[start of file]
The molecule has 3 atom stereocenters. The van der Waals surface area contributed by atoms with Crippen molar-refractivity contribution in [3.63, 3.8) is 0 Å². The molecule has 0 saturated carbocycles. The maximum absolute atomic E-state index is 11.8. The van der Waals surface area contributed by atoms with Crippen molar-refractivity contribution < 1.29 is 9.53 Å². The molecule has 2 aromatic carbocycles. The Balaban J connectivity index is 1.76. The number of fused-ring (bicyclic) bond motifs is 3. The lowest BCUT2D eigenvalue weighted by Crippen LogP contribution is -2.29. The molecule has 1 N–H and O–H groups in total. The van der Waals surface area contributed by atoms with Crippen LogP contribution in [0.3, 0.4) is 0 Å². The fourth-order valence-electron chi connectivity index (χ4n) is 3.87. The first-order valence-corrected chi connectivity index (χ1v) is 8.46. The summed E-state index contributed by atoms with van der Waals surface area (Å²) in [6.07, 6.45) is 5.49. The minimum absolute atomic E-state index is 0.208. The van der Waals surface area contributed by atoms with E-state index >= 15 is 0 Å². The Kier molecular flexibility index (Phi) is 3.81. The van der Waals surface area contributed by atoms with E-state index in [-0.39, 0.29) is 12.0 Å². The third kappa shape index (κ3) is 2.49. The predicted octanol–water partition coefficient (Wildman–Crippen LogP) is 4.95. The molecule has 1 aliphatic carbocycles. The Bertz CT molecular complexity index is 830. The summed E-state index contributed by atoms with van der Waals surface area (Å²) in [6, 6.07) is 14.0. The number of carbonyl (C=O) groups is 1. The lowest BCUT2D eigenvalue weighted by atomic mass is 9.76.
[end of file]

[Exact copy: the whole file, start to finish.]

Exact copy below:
The molecule has 3 atom stereocenters. The van der Waals surface area contributed by atoms with Crippen molar-refractivity contribution in [3.63, 3.8) is 0 Å². The molecule has 0 saturated carbocycles. The maximum absolute atomic E-state index is 11.8. The van der Waals surface area contributed by atoms with Crippen molar-refractivity contribution < 1.29 is 9.53 Å². The molecule has 2 aromatic carbocycles. The Balaban J connectivity index is 1.76. The number of fused-ring (bicyclic) bond motifs is 3. The lowest BCUT2D eigenvalue weighted by Crippen LogP contribution is -2.29. The molecule has 1 N–H and O–H groups in total. The van der Waals surface area contributed by atoms with Crippen LogP contribution in [0.3, 0.4) is 0 Å². The fourth-order valence-electron chi connectivity index (χ4n) is 3.87. The first-order valence-corrected chi connectivity index (χ1v) is 8.46. The summed E-state index contributed by atoms with van der Waals surface area (Å²) in [6.07, 6.45) is 5.49. The minimum absolute atomic E-state index is 0.208. The van der Waals surface area contributed by atoms with E-state index >= 15 is 0 Å². The Kier molecular flexibility index (Phi) is 3.81. The van der Waals surface area contributed by atoms with E-state index in [-0.39, 0.29) is 12.0 Å². The third kappa shape index (κ3) is 2.49. The predicted octanol–water partition coefficient (Wildman–Crippen LogP) is 4.95. The molecule has 1 aliphatic carbocycles. The Bertz CT molecular complexity index is 830. The summed E-state index contributed by atoms with van der Waals surface area (Å²) in [6, 6.07) is 14.0. The number of carbonyl (C=O) groups is 1. The lowest BCUT2D eigenvalue weighted by atomic mass is 9.76.